Before the game, Asdrubal Cabrera tossed tennis balls to his 3-year-old son, Meyer, who belted them around the field while wearing dad's No. 13.
Dad did the same thing to the Cincinnati Reds.
Cabrera went 5 for 5 with two homers and a career-high five RBIs as Cleveland completed a three-game sweep of Cincinnati, beating the reeling Reds 12-4 on Sunday to — at least for the moment — grab bragging rights as Ohio's best team.
Cabrera hit a two-run homer in the first inning off Edinson Volquez (3-2) for the Indians, who did early damage after winning the series' first two games with late-inning comebacks. Cabrera added a solo homer in the sixth to give Cleveland an 8-4 lead.
"He was a one-man show at the plate," Indians manager Manny Acta said. "He was unbelievable. He was on every pitch, and he has played like an All-Star for us since Day One."
Michael Brantley, Cabrera and Shin-Soo Choo — the top three hitters in Cleveland's lineup — went a combined 10 for 12 with six runs and nine RBIs as the Indians, now seen more as a contender than early season surprise, moved 14 games over .500 for time since 2007.
With its first sweep of the Reds in seven years, Cleveland improved baseball's best record to 29-15 — 18-4 at Progressive Field, tying the best home start in franchise history.
"They are tough at home," Reds manager Dusty Baker said. "They are playing good baseball. Whatever they needed, they got this series."
Carlos Carrasco (3-2) gave up four runs in six-plus innings, handing the Reds their fifth straight loss. Joey Votto and Jay Bruce hit solo homers off the right-hander, who was lucky that several line drives were hit directly at Cleveland fielders.
"We hit four, five, six balls well that on other days would have been doubles," Cincinnati outfielder Chris Heisey said. "That's baseball. You get days where you nub three or four and they go for hits. But Cleveland made some good plays."
After horsing around on the field with Meyer, who insisted that his dad pitch to him outside and not in the indoor cages, Cabrera's day against the Reds didn't start well. The steady shortstop made a throwing error on Drew Stubbs' grounder leading off, but he more than made up for it with his first five-hit, multihomer game. Cabrera also had an error in the sixth, but it didn't cause any harm.
The Indians missed Cabrera last season, when they lost 93 games. He was out two months after breaking his left forearm in a collision with former Indians third baseman Jhonny Peralta. Other than that, the 25-year-old Cabrera has been everything the Indians could have hoped for since they called him up in the 2007 playoff stretch.
Now healthy, there isn't a shortstop in the AL playing better.
"We think he's one of the best at his position," Acta said. "We're glad we have him."
Cabrera's name rarely, if ever, gets mentioned in discussions about the league's top shortstops. It might be time he's included in those conversations. He's batting .302 and leads the team with nine homers and 32 RBIs. This month, he's batting .360 with four homers and 15 RBIs in 18 games.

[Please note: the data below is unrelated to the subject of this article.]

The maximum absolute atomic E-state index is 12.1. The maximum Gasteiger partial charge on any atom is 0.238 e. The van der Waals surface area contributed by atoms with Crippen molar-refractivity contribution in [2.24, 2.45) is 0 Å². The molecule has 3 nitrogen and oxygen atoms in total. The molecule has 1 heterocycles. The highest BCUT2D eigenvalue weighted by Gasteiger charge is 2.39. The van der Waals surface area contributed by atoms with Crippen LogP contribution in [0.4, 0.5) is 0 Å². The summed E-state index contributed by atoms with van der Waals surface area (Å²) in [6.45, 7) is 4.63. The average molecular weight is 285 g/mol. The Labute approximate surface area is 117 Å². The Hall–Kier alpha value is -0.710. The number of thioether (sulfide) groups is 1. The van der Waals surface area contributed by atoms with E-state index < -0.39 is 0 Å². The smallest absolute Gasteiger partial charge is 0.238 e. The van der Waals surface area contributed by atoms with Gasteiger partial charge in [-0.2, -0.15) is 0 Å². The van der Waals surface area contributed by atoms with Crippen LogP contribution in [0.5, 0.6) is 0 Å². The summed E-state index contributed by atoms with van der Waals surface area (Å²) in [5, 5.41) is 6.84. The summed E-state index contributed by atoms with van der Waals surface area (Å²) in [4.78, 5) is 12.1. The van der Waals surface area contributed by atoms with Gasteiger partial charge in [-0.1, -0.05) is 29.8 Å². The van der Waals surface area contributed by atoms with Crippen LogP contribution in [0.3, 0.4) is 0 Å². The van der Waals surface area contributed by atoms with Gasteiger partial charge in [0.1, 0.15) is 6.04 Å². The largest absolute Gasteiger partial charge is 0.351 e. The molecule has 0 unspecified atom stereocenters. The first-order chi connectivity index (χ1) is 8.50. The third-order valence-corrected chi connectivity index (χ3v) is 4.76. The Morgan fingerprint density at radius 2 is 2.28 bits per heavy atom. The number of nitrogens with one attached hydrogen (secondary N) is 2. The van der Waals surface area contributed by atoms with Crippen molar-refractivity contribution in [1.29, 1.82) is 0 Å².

"I'm just trying to do good things for the team," said Cabrera, who doesn't worry about outside attention. "I'm just thinking about trying to win the game and do what I can do. And have fun."
The weekend series began ominously for Cleveland. On Friday, the club placed DH Travis Hafner on the disabled list with a strained side muscle, a move that came a few days after Grady Sizemore went on the DL with a bruised right kneecap.
Those were the first major signs of trouble for the Indians, who have shaken off losing two major pieces and continue to win over any lingering doubters.
"We've got a good team," Cabrera said. "We know it, and we just want to keep it going."
The Reds were within 8-4 in the seventh and had two runners on with none out, but Chad Durbin came on for Carrasco, struck out two and worked out of the jam.
The Indians then blew it open in their half on RBI doubles by Jack Hannahan and Brantley, Cabrera's run-scoring single and a sacrifice fly by Choo.
As has been the case all season, Volquez was in an early hole — and this time, the Reds helped him dig it.
The Indians scored four runs in the first against the right-hander, who has an 18.00 ERA in the opening inning, perhaps the main reason he has trailed in all 10 starts.
Brantley led off with an infield single, and Cabrera hit his eighth homer to make it 2-1. Choo followed with a double and moved up on a groundout before Travis Buck walked. With Orlando Cabrera batting, Buck broke for second, but stopped and got into a brief rundown.
Second baseman Brandon Phillips chased Buck but missed the tag before throwing home. Catcher Ramon Hernandez attempted to get Choo at third, but his throw sailed over Scott Rolen's head and rolled to the wall, allowing Choo and Buck to score easily.
Votto gave the Reds a 1-0 lead in the first with a 431-foot shot into the bleachers in left-center, an area rarely reached by left-handers. It was the reigning NL MVP's sixth homer — first since April 27.
Notes: Cleveland didn't win its 18th home game last season until July 16. ... Aroldis Chapman, on the 15-day disabled list with shoulder inflammation, will make a rehab start on Monday with Triple-A Louisville. Pitching coach Bryan Price said Chapman's control problems stemmed from him over-rotating his shoulder during his delivery. ... Indians trainer Lonnie Soloff said Sizemore will increase baseball activities the next three days. Soloff deemed it an "important milestone" in Sizemore's recovery. ... Indians RHP Josh Judy made his major league debut in the ninth. ... The "Ohio Showdown" series drew 99,086 — the Indians' highest weekend attendance since the final week in 2008.